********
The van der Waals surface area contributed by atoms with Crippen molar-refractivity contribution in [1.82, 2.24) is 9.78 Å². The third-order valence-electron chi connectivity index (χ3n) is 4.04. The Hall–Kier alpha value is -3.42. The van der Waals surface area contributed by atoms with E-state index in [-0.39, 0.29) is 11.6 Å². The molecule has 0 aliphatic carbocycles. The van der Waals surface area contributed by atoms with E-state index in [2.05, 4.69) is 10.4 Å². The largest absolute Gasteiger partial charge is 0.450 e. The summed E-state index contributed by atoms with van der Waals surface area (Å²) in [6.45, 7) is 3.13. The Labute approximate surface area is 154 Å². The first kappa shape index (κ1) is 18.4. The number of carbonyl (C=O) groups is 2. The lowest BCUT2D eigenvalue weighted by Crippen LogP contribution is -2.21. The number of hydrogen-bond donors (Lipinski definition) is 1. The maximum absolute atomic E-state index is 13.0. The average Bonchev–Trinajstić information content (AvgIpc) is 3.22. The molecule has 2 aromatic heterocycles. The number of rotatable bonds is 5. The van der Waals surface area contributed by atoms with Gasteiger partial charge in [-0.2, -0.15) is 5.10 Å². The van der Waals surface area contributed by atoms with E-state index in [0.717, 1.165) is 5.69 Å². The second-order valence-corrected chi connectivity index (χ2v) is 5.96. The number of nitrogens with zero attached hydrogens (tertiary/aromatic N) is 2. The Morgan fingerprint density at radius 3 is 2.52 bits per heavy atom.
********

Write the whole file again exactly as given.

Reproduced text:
The van der Waals surface area contributed by atoms with Crippen molar-refractivity contribution in [1.82, 2.24) is 9.78 Å². The third-order valence-electron chi connectivity index (χ3n) is 4.04. The Hall–Kier alpha value is -3.42. The van der Waals surface area contributed by atoms with E-state index in [-0.39, 0.29) is 11.6 Å². The molecule has 0 aliphatic carbocycles. The van der Waals surface area contributed by atoms with E-state index in [2.05, 4.69) is 10.4 Å². The largest absolute Gasteiger partial charge is 0.450 e. The summed E-state index contributed by atoms with van der Waals surface area (Å²) in [6.45, 7) is 3.13. The Labute approximate surface area is 154 Å². The first kappa shape index (κ1) is 18.4. The number of carbonyl (C=O) groups is 2. The lowest BCUT2D eigenvalue weighted by Crippen LogP contribution is -2.21. The number of hydrogen-bond donors (Lipinski definition) is 1. The maximum absolute atomic E-state index is 13.0. The average Bonchev–Trinajstić information content (AvgIpc) is 3.22. The molecule has 2 aromatic heterocycles. The number of rotatable bonds is 5. The van der Waals surface area contributed by atoms with Gasteiger partial charge in [-0.2, -0.15) is 5.10 Å². The van der Waals surface area contributed by atoms with E-state index in [0.717, 1.165) is 5.69 Å². The second-order valence-corrected chi connectivity index (χ2v) is 5.96. The number of nitrogens with zero attached hydrogens (tertiary/aromatic N) is 2. The Morgan fingerprint density at radius 3 is 2.52 bits per heavy atom.